MPs to question Parliament on Electoral Boundaries Review Committee

By Ariffin Sha

When Parliament sits again on 13 July, two Members of Parliament, MP Arthur Fong and Non-Constituency MP Yee Jenn Jong, will raise questions on whether the Electoral Boundaries Review Committee (EBRC) has been formed.

The formation of the Electoral Boundaries Review Committee (EBRC) is one of the first signs that a General Election is not too far away.

The Committee normally publishes an updated list of electoral divisions just before elections are called, and is appointed by the Prime Minister.

MP for West Coast GRC, Mr Author Fong
MP for West Coast GRC, Mr Author Fong

In an interview with the Straits Times, Mr Fong said that it was “natural to ask the question” and he also added that he intends to ask Parliament what guidelines the committee would follow.

Mr Yee intends to question Parliament in order to know well who the committee members are, when its report is expected to be published, and how much time will elapse between the report’s publication and the calling of an election.

He also told media that the government should make it a point to announce the panel’s formation, so Singaporeans and those in the political scene can have a better idea of when the polls will be held.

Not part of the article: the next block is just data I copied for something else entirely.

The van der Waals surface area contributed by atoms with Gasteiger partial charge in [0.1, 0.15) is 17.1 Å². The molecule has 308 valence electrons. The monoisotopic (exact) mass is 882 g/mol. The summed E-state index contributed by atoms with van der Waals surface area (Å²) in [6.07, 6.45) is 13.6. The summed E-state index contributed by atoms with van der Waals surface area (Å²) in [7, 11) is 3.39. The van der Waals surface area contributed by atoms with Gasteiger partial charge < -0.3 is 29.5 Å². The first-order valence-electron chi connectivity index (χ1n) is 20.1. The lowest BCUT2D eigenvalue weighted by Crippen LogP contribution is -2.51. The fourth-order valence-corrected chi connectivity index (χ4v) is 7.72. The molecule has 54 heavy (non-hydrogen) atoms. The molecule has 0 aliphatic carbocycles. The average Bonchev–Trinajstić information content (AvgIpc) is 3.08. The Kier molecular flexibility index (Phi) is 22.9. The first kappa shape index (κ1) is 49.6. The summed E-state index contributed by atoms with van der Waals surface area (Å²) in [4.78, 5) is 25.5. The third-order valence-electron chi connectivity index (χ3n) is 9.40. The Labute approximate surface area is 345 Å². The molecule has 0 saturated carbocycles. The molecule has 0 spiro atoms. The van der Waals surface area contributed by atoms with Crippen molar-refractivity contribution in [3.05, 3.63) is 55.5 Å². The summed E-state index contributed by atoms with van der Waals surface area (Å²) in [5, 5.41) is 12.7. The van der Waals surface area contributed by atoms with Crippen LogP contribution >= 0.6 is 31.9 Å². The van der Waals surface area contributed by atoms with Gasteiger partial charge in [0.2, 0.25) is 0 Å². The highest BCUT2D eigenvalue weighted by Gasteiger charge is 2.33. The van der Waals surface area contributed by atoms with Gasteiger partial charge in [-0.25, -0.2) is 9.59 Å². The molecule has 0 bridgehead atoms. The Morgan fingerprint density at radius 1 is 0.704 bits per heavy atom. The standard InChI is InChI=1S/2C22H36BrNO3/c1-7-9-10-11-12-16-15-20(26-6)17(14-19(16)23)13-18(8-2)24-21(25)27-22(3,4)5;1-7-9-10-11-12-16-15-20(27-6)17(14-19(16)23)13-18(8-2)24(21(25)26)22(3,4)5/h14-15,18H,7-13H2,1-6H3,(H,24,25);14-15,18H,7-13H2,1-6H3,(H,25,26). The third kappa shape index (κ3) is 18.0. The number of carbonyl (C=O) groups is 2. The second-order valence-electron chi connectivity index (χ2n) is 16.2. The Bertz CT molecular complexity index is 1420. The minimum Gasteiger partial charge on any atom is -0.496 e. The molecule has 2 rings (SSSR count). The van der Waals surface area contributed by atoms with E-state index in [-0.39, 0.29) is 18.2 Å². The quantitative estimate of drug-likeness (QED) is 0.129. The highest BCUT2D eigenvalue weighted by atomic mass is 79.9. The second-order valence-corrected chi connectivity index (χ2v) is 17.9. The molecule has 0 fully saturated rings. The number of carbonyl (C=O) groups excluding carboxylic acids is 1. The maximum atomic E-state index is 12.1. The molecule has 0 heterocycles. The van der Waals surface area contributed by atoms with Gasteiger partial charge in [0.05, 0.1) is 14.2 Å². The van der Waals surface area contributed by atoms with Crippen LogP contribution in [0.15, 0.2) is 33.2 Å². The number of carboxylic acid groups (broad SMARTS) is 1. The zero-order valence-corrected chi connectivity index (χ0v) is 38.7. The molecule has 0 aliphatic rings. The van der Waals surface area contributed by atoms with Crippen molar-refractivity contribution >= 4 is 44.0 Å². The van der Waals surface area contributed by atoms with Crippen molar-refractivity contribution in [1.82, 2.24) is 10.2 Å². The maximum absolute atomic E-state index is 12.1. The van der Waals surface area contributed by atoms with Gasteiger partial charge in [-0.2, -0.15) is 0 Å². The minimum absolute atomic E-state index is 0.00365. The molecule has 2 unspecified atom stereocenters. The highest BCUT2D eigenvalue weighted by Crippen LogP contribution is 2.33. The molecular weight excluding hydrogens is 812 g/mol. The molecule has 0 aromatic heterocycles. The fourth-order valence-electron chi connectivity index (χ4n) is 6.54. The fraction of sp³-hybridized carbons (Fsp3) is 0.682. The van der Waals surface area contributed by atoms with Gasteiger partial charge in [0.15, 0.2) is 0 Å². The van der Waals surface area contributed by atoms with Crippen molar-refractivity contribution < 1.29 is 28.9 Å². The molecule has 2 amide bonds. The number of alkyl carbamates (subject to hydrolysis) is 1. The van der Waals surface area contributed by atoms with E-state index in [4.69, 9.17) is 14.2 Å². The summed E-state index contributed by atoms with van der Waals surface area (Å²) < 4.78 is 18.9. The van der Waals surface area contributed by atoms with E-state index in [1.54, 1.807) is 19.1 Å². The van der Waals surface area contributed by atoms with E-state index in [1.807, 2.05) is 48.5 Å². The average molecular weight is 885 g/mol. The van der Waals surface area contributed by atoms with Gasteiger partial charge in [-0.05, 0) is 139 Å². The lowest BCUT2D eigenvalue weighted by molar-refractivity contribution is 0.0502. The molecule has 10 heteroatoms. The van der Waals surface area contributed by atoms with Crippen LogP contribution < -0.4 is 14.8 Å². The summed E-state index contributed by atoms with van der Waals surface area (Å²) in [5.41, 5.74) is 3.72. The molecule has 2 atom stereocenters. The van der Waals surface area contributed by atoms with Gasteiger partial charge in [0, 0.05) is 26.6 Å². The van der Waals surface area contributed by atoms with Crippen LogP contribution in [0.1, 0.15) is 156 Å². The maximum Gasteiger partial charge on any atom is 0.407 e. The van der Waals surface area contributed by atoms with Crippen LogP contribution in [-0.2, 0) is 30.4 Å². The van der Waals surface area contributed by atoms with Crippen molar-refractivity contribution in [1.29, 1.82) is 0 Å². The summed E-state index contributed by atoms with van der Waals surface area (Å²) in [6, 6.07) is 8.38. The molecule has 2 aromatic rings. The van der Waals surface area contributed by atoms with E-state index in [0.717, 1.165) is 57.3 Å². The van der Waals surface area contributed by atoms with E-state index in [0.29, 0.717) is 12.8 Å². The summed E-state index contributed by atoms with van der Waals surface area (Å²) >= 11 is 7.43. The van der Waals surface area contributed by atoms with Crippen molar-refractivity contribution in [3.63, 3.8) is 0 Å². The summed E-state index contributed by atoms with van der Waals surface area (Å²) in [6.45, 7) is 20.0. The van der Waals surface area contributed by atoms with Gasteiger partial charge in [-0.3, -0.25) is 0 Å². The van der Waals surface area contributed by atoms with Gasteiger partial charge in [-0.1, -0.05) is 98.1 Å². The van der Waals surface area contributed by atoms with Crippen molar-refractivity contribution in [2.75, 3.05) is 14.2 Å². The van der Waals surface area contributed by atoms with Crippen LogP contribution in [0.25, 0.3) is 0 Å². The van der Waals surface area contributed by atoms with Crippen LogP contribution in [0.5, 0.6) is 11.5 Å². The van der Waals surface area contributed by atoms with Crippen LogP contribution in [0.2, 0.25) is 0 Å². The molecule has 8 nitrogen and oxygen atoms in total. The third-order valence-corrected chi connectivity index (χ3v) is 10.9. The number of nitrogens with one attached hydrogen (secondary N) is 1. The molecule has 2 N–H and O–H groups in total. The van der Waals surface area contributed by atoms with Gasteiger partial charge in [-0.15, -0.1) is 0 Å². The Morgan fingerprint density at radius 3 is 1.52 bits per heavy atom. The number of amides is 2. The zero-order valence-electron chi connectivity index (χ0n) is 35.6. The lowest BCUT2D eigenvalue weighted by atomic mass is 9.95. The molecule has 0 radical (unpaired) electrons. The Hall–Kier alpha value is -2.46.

The electoral divisions denotes the constituency – be it a Single Member Constituency (SMC) or a Group Representative Constituency (GRC) – where each citizen is voting under, based on where he or she lives.

NCMP Yen Jenn Jong
NCMP Yee Jenn Jong

The changing boundaries that follow the EBRC updates, coupled by the lack of transparency about why certain areas have been moved from one constituency to another, has often led to opposition parties accusing the ruling People’s Action Party of gerrymandering, or exploiting the electoral boundaries to their advantage.

 

 

 

In an interview in Korea last year, PM Lee dropped a hint on when the next elections may be held.

We will have to take all this (year-long celebrations) into account and make soundings and choose the right moment. Not necessarily when everybody is expecting it,

Before the General Elections in 2006 and 2011, the Prime Minister Lee Hsien Loong himself announced the formation of the committee in Parliament. On both occasions, the Committee took about four months before issuing its report.

Following the issuance of the report, General Elections have been announced between 1 – 56 days after. In GE 2011, the report was issued on 24 February and Parliament was dissolved on 19 April.

As of April this year, there are about 2.46 million eligible voters. This is an increase of more than 100,000 from the last election.